Ariel Castro pleads guilty over Ohio abductions to avoid death penatly

Ohio man – charged with 997 counts including kidnap and rape – agrees deal with prosecuctors that will spare him death penalty

A man accused of abducting three woman and holding them captive at his Ohio home for a decade pleaded guilty to multiple charges on Friday, as part of a plea deal that spared him from a death sentence.

Ariel Castro – charged with 977 counts over the kidnap, rape and brutal treatment of Amanda Berry, Gina DeJesus and Michelle Knight – agreed a deal with prosecutors under which he will serve life without parole, plus 1,000 years.

Asked in court in Cleveland, Ohio on Friday if he understood that he would spend the rest of his days behind bars, he replied: “I do understand that, your honour”. He added: “I knew I was pretty much going to get the book thrown at me.”

Castro, 53, had been due to stand trial over an indictment sheet that included two counts of aggravated murder over allegations that he punched and starved one of his captives until she miscarried.

The three victims – all of whom disappeared between 2002 and 2004 – escaped on 6 May, when one of them kicked out part of a door while being aided by a neighbour alerted to her screams for help.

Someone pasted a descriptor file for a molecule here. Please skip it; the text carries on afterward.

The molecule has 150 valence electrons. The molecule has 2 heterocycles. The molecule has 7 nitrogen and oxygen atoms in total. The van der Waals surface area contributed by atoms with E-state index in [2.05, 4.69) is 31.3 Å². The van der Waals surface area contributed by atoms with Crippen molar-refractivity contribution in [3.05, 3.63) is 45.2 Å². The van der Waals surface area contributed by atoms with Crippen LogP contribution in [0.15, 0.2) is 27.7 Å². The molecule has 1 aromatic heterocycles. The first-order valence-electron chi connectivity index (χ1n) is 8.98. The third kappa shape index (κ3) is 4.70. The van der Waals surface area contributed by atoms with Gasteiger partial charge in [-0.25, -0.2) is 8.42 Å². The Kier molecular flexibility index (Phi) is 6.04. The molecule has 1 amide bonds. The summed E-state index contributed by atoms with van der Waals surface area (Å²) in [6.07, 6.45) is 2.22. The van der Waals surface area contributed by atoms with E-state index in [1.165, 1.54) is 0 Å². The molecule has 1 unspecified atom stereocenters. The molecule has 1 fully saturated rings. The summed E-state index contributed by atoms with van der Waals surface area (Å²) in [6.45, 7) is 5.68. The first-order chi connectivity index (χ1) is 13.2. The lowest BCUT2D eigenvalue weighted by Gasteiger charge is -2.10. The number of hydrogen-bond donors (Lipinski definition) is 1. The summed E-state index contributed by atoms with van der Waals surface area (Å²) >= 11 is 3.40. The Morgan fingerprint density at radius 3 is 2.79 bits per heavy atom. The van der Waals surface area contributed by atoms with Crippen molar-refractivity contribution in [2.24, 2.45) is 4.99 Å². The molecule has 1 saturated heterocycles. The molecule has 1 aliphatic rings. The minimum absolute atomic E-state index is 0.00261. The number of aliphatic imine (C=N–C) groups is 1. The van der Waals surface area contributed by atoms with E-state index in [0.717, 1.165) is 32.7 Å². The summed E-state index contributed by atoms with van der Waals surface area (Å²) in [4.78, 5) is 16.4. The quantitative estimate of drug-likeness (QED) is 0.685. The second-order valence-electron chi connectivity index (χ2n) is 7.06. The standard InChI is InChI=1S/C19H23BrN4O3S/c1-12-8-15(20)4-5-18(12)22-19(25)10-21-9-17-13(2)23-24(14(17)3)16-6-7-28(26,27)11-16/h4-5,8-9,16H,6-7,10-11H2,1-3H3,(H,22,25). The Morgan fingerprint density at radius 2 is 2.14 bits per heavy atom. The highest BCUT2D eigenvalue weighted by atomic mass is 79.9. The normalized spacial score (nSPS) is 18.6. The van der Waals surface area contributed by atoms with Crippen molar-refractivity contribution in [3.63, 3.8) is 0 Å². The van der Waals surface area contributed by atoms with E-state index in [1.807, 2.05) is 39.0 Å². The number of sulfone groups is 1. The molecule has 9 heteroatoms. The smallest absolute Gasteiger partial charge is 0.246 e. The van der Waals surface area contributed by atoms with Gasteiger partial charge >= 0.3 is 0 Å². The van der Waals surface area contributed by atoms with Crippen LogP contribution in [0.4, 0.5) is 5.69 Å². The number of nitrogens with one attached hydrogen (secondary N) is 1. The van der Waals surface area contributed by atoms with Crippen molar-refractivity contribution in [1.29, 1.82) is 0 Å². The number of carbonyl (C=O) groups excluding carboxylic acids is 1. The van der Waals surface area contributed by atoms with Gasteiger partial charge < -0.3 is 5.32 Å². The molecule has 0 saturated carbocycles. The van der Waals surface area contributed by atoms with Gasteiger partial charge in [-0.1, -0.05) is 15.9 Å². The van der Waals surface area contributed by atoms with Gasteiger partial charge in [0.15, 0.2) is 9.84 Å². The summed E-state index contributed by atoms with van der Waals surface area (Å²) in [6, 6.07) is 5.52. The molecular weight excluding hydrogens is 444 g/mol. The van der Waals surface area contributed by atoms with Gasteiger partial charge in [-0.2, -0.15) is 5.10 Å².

The women were 14, 16, and 20 when they were abducted by Castro, a former school bus driver. Relief over their escape earlier this year quickly turned to horror as details emerged of their ordeal at his home in Cleveland.

For about a decade, Castro repeatedly abused them and kept them hidden from the world, often chaining them to a bedroom heater or a pole in his basement, prosecutors said.

Berry gave birth to a child, now six years old. On the day the daughter was born, Castro raped one of the other women, who had helped deliver the baby.

Other pregnancies never went to full term. Knight told prosecutors that she became pregnant five times but was starved and beaten up by Castro so she would miscarry.

Earlier this month, the three victims posted a video on YouTube, to thank the public for the support they had received since escaping from Castro’s house. “I may have been through hell and back, but I am strong enough to walk through hell with a smile on my face and my head held high,” Knight said.

She added: “I will not let the situation define who I am, I will define the situation. I don’t want to be consumed by hatred.”

Castro, who was picked up by police soon after Berry escaped the home, had initially intended to plead not guilty. If the case had gone to trial, the victims would probably have had to testify in court about their ordeal.

Prosecutors had the option of pursuing the death penalty in the case. But under the plea agreement announced on Friday, that option was ruled out.

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